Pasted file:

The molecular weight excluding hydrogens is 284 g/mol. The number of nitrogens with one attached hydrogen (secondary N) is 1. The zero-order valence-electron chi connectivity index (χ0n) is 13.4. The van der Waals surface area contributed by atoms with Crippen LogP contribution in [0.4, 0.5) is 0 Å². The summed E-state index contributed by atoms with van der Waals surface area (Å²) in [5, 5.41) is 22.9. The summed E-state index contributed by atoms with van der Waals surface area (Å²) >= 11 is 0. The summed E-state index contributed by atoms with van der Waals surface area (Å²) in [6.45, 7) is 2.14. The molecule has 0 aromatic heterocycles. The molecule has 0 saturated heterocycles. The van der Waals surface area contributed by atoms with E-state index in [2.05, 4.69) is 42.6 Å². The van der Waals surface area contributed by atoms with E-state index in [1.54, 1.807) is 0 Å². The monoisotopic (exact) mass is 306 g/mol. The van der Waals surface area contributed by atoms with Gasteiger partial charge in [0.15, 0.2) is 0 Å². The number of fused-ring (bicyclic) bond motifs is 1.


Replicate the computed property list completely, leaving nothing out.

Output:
The molecular weight excluding hydrogens is 284 g/mol. The number of nitrogens with one attached hydrogen (secondary N) is 1. The zero-order valence-electron chi connectivity index (χ0n) is 13.4. The van der Waals surface area contributed by atoms with Crippen LogP contribution in [0.4, 0.5) is 0 Å². The summed E-state index contributed by atoms with van der Waals surface area (Å²) in [5, 5.41) is 22.9. The summed E-state index contributed by atoms with van der Waals surface area (Å²) >= 11 is 0. The summed E-state index contributed by atoms with van der Waals surface area (Å²) in [6.45, 7) is 2.14. The molecule has 0 aromatic heterocycles. The molecule has 0 saturated heterocycles. The van der Waals surface area contributed by atoms with E-state index in [2.05, 4.69) is 42.6 Å². The van der Waals surface area contributed by atoms with E-state index in [1.54, 1.807) is 0 Å². The monoisotopic (exact) mass is 306 g/mol. The van der Waals surface area contributed by atoms with Gasteiger partial charge in [0.15, 0.2) is 0 Å². The number of fused-ring (bicyclic) bond motifs is 1.